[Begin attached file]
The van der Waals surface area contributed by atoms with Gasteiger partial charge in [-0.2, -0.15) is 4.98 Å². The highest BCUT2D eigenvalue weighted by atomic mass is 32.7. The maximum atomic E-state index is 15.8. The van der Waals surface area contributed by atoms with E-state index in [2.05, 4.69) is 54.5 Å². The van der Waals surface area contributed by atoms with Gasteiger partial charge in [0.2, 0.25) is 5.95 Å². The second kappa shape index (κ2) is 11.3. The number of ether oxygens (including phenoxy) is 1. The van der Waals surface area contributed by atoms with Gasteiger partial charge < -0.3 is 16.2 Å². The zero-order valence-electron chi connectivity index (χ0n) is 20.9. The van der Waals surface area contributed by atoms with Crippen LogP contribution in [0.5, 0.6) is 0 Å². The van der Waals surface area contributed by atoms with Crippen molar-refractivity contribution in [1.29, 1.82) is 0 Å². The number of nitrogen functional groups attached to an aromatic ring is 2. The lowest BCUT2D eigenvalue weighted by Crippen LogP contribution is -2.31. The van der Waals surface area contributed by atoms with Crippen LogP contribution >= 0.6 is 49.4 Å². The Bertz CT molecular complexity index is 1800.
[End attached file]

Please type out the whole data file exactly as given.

The van der Waals surface area contributed by atoms with Gasteiger partial charge in [-0.2, -0.15) is 4.98 Å². The highest BCUT2D eigenvalue weighted by atomic mass is 32.7. The maximum atomic E-state index is 15.8. The van der Waals surface area contributed by atoms with E-state index in [2.05, 4.69) is 54.5 Å². The van der Waals surface area contributed by atoms with Gasteiger partial charge in [0.2, 0.25) is 5.95 Å². The second kappa shape index (κ2) is 11.3. The number of ether oxygens (including phenoxy) is 1. The van der Waals surface area contributed by atoms with Gasteiger partial charge < -0.3 is 16.2 Å². The zero-order valence-electron chi connectivity index (χ0n) is 20.9. The van der Waals surface area contributed by atoms with Crippen LogP contribution in [0.5, 0.6) is 0 Å². The van der Waals surface area contributed by atoms with Crippen molar-refractivity contribution in [1.29, 1.82) is 0 Å². The number of nitrogen functional groups attached to an aromatic ring is 2. The lowest BCUT2D eigenvalue weighted by Crippen LogP contribution is -2.31. The van der Waals surface area contributed by atoms with Crippen LogP contribution >= 0.6 is 49.4 Å². The Bertz CT molecular complexity index is 1800.